Recent media coverage and trade war rhetoric has increased public awareness of pressing issues facing our global trading system and the various complaints of trading partners around the globe. Frictions between Presidents Trump of the United States and Xi of China have highlighted the complex relationships that both emerging and mature economies are grappling with in the face of growing technological and geo-political pressures.
Many leaders agree with Trump's assessment of China to a large extent, although there is much debate over the specific measures and larger strategies that could be adopted to improve the situation. Wei introduces both sides of the equation to highlight a more nuanced view of the legitimate claims that both sides have. China's high barriers to trade, intellectual property practices and state subsidies are a clear problem for global innovation, production and trading systems and there is significant room for reform, especially if those reforms focus on remedying market distorting measures and systemic inefficiencies that result from the over-reliance on state-run subsidies.
On the other hand, as Wei points out, the US and other developed economies that share the appraisals of China can make significant improvements to their industrial policies that would be welcome improvements toward open and fair trade practices. The debates in the media often focus on the external pressures and effects, but Wei points out the various positive and often overlooked domestic impacts of significant reform that provide further reason for leveling the playing field from within.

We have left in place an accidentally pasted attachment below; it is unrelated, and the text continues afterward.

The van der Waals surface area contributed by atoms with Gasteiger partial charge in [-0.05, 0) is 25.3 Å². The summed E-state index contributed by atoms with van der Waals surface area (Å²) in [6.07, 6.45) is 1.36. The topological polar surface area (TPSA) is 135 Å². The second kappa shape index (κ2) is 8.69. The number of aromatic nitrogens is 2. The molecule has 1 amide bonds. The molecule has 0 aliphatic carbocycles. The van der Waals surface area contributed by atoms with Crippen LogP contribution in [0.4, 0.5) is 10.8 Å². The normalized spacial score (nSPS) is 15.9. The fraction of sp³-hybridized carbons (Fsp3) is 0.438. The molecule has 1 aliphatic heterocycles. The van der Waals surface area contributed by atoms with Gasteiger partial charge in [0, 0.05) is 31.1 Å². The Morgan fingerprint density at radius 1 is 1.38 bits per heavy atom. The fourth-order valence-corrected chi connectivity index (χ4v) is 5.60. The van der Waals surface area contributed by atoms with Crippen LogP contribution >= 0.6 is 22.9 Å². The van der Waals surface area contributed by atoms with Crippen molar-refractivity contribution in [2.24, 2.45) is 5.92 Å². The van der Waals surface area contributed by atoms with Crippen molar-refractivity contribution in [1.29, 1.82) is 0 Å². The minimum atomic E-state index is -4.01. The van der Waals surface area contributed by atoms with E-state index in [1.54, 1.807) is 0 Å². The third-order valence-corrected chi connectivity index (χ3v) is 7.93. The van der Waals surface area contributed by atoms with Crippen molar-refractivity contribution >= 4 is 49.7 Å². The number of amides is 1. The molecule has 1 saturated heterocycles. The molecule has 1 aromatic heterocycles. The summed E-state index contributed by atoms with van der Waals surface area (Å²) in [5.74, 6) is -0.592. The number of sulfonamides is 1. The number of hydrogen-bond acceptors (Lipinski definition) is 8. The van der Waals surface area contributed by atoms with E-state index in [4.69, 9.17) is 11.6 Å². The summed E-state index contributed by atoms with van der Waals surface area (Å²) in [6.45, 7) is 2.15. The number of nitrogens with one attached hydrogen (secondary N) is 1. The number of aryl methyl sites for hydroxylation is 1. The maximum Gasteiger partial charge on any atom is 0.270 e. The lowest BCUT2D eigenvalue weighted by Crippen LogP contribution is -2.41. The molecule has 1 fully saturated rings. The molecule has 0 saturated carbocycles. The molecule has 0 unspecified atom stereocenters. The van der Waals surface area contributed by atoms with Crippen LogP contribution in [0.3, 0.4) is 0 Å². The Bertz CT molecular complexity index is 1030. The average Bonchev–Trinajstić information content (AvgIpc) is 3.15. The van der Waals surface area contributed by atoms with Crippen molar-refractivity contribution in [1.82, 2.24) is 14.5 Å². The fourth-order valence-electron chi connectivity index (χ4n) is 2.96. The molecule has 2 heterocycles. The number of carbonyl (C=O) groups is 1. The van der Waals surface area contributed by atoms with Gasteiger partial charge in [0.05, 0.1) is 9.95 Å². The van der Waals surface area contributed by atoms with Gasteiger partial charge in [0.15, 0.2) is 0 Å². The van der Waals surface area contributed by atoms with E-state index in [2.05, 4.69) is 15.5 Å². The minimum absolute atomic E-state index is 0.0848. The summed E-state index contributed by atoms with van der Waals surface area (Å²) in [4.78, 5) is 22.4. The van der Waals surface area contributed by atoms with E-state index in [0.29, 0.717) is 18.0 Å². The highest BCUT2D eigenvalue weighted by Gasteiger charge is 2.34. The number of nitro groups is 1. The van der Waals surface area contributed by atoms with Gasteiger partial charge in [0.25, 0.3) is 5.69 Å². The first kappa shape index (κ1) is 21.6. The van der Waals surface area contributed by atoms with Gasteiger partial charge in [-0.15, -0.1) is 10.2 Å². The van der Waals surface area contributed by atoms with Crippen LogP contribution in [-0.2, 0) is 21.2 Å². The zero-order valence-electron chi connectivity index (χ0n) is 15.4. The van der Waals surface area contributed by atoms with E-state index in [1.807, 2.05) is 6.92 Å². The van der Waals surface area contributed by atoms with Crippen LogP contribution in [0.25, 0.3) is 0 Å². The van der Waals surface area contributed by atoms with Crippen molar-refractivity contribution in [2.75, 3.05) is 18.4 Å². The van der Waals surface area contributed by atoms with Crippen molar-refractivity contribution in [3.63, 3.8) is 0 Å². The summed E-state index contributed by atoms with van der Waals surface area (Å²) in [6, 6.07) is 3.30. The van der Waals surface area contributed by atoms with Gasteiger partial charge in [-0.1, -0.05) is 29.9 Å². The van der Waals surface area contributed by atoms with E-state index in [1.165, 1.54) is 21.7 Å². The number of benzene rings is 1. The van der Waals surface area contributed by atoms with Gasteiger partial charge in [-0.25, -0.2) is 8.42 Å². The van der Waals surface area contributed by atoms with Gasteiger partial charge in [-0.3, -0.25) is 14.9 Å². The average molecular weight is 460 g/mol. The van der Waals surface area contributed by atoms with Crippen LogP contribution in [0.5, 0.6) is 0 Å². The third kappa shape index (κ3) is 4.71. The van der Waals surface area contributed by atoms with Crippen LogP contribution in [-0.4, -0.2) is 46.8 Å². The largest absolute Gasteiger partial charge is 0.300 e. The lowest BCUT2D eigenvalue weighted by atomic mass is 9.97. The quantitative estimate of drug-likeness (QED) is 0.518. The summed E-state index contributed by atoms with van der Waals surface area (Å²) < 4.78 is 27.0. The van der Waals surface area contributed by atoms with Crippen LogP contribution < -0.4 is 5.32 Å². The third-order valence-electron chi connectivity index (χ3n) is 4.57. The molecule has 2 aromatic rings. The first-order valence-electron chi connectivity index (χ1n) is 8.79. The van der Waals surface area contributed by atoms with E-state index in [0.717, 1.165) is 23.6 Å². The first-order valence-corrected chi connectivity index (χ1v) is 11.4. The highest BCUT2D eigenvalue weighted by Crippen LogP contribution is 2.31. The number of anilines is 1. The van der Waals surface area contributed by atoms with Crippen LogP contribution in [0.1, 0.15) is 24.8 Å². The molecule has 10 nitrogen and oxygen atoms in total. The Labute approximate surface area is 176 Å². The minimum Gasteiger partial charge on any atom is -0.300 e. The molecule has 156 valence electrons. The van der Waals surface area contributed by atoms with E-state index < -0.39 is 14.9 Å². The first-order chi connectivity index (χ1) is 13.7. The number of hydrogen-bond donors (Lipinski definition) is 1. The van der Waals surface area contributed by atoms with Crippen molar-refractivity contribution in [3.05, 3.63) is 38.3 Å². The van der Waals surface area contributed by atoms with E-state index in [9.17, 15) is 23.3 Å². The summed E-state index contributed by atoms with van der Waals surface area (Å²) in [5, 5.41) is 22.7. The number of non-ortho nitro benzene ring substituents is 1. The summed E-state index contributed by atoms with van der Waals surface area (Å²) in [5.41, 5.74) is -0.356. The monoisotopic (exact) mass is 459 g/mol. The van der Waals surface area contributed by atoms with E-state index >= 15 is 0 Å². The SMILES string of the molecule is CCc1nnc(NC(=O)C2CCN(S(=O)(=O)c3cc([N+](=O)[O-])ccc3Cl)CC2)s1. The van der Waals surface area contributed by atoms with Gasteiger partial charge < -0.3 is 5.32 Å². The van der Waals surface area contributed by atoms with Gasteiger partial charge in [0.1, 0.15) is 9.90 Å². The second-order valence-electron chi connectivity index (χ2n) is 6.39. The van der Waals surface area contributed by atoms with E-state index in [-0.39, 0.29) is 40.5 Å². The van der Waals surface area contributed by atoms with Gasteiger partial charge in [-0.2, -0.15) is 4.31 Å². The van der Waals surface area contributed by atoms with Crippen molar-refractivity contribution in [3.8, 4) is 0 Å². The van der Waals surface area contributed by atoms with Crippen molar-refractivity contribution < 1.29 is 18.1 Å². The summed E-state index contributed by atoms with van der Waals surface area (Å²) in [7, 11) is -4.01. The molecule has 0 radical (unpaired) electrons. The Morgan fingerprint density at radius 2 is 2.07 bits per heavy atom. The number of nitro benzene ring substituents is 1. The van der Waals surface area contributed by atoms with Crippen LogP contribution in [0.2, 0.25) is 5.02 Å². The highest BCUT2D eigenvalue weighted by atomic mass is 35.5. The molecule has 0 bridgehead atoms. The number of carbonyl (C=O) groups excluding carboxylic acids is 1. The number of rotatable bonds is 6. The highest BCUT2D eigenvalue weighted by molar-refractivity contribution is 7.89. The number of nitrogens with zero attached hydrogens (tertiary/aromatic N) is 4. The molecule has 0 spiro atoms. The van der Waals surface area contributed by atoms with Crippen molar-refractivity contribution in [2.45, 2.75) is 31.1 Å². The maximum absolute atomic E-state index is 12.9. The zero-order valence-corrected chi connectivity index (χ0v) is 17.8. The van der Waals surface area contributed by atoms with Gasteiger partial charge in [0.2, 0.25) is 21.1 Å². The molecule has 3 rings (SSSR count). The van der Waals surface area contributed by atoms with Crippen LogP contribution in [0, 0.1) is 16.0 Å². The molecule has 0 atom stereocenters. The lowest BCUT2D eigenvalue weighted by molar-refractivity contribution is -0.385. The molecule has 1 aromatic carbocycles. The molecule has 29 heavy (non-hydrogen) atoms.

In addition to bilateral or small scale multilateral action, Wei outlines the role of the WTO and specifically its shortcomings in resolving the issues at hand to this point, introducing areas where realistic changes would provide the most benefit in revitalizing the organization and allowing it to function properly as a reasonable intermediary.
This month's featured article
A Balanced Approach to Addressing the US-China Trade Dispute
Shang-Jin WEIN.T. Wang Chair and Professor of Finance and Economics at Columbia University, and Former Chief Economist of Asian Development Bank
It has been said that many of President Trump's complaints about China's trade practices are legitimate. The Europeans and the Japanese share many of the same complaints including still high barriers to trade, weak protection of intellectual property rights, and subsidies to firms, especially state-owned firms, that lead to unfair competition in the international market. It is true that China can do more to make its economic system simultaneously more efficient and fairer. At the same time, it is important to recognize that the United States (U.S.) and many other high-income countries can also undertake further policy changes to make the global trading system more efficient and fairer.
Before we go into the details, let me make it clear that this is not a piece about what is likely to happen in the short term, but what it should happen in the medium term.